- Other businesses or organizations that could have served as vectors, like hotels, restaurants, gyms and conference organizers: Not only will these businesses need to be accountable for what they said and did prior to the shutdown, but they will now need to be concerned with any public claims they make about the procedures in place to safeguard consumers’ health and safety.
- Businesses that disregarded executive orders and other regulations regarding the shutdown or reopening: Attorneys general will allege that such behavior represents unfair, misleading and deceptive conduct.
Time is on the attorneys general’s side, as the statute of limitations on an attorney general lawsuit may range from two to up to six years depending on the state — with attorneys general in some states not subject to a limitations period at all.
Evolving Technologies Create New Challenges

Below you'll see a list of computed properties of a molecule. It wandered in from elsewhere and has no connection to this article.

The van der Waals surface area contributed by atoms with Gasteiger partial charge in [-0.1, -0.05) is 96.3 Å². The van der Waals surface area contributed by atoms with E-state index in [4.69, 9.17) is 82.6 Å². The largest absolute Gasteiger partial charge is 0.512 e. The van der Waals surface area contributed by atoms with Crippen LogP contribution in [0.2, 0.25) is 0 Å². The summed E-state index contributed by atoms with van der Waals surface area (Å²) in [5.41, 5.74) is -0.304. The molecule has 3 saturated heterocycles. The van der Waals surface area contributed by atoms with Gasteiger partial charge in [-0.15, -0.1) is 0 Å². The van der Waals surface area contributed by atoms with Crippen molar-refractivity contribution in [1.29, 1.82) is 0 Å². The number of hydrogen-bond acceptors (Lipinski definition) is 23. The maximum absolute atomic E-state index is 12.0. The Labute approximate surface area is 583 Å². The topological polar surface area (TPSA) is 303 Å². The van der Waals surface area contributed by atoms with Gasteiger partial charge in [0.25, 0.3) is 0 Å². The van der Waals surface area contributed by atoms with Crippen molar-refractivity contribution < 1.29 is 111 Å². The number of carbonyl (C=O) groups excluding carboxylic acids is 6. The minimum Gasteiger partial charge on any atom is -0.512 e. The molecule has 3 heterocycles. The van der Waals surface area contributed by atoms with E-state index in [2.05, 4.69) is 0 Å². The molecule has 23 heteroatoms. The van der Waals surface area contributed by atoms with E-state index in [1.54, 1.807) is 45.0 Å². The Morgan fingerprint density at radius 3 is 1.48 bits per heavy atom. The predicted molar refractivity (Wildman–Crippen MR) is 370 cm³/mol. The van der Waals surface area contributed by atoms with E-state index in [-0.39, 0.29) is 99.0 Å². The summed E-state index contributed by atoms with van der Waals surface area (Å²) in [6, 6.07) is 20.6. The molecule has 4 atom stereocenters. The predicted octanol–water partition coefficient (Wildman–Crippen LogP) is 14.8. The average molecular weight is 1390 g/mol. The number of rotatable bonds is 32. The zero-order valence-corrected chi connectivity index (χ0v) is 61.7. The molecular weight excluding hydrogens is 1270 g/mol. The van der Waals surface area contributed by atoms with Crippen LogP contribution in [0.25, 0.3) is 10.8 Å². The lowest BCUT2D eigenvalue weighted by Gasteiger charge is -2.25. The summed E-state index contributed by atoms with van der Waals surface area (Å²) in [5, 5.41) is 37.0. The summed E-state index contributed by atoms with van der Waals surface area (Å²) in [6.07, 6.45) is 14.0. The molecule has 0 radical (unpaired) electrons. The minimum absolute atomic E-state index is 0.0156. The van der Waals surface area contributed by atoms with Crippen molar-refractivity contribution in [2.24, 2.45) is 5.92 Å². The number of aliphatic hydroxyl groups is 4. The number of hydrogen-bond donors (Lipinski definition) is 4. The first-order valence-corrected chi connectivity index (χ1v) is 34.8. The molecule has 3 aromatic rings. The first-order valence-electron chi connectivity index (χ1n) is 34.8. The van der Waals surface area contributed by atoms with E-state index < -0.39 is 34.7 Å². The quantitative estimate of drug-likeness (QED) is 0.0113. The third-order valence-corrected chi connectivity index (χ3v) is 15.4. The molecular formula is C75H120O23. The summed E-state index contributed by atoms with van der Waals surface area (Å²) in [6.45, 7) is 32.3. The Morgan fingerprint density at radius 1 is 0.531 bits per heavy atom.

Data privacy and security is far from a new focus area for attorneys general — indeed, they are the de facto national regulators in this area in the absence of federal regulation. Attorneys general have long been leaders in policing the ways companies collect, transfer and use consumer data and what they tell consumers about those practices.
The COVID-19 pandemic has, however, raised new concerns around what data is collected and shared, and presents new opportunities for data thieves.
- In the earliest days of the pandemic, attorneys general, such as Maryland’s Attorney General Brian Frosh and Virginia’s Attorney General Mark Herring, warned consumers of phishing emails from scammers trying to steal personal information by posing as personnel from health organizations.
- In an effort to reduce deceptive advertising, phishing schemes and malware dissemination through coronavirus-related domains, James requested that domain name registrars apprise her of the steps they were taking to protect consumers.